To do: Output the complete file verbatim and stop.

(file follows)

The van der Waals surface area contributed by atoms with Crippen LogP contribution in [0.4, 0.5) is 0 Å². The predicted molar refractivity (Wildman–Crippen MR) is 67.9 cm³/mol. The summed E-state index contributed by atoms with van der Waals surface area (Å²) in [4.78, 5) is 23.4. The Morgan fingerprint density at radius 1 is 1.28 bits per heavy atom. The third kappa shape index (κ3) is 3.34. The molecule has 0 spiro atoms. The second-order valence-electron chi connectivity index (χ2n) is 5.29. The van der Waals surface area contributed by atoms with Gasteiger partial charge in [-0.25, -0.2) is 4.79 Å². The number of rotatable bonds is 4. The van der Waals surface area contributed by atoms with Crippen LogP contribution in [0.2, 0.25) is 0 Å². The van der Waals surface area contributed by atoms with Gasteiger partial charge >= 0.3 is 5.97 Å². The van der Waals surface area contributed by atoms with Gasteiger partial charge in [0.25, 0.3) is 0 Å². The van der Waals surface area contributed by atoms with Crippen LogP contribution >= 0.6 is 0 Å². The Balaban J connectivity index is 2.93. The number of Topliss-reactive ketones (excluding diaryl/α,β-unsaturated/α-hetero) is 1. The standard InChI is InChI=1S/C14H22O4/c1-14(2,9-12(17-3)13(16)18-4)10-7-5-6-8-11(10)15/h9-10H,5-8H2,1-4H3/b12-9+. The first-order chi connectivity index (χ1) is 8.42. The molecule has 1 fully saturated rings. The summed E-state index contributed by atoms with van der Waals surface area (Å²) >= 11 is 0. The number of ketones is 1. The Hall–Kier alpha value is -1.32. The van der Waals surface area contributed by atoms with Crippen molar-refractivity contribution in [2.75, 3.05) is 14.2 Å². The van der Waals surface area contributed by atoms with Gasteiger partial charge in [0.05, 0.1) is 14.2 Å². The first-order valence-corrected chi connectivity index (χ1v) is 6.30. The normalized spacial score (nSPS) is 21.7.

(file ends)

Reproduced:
The van der Waals surface area contributed by atoms with Crippen LogP contribution in [0.4, 0.5) is 0 Å². The predicted molar refractivity (Wildman–Crippen MR) is 67.9 cm³/mol. The summed E-state index contributed by atoms with van der Waals surface area (Å²) in [4.78, 5) is 23.4. The Morgan fingerprint density at radius 1 is 1.28 bits per heavy atom. The third kappa shape index (κ3) is 3.34. The molecule has 0 spiro atoms. The second-order valence-electron chi connectivity index (χ2n) is 5.29. The van der Waals surface area contributed by atoms with Gasteiger partial charge in [-0.25, -0.2) is 4.79 Å². The number of rotatable bonds is 4. The van der Waals surface area contributed by atoms with Crippen LogP contribution in [0.2, 0.25) is 0 Å². The van der Waals surface area contributed by atoms with Gasteiger partial charge >= 0.3 is 5.97 Å². The van der Waals surface area contributed by atoms with Gasteiger partial charge in [0.25, 0.3) is 0 Å². The van der Waals surface area contributed by atoms with Crippen LogP contribution >= 0.6 is 0 Å². The Balaban J connectivity index is 2.93. The number of Topliss-reactive ketones (excluding diaryl/α,β-unsaturated/α-hetero) is 1. The standard InChI is InChI=1S/C14H22O4/c1-14(2,9-12(17-3)13(16)18-4)10-7-5-6-8-11(10)15/h9-10H,5-8H2,1-4H3/b12-9+. The first-order chi connectivity index (χ1) is 8.42. The molecule has 1 fully saturated rings. The summed E-state index contributed by atoms with van der Waals surface area (Å²) >= 11 is 0. The number of ketones is 1. The Hall–Kier alpha value is -1.32. The van der Waals surface area contributed by atoms with Crippen molar-refractivity contribution in [2.75, 3.05) is 14.2 Å². The van der Waals surface area contributed by atoms with Gasteiger partial charge in [0.05, 0.1) is 14.2 Å². The first-order valence-corrected chi connectivity index (χ1v) is 6.30. The normalized spacial score (nSPS) is 21.7.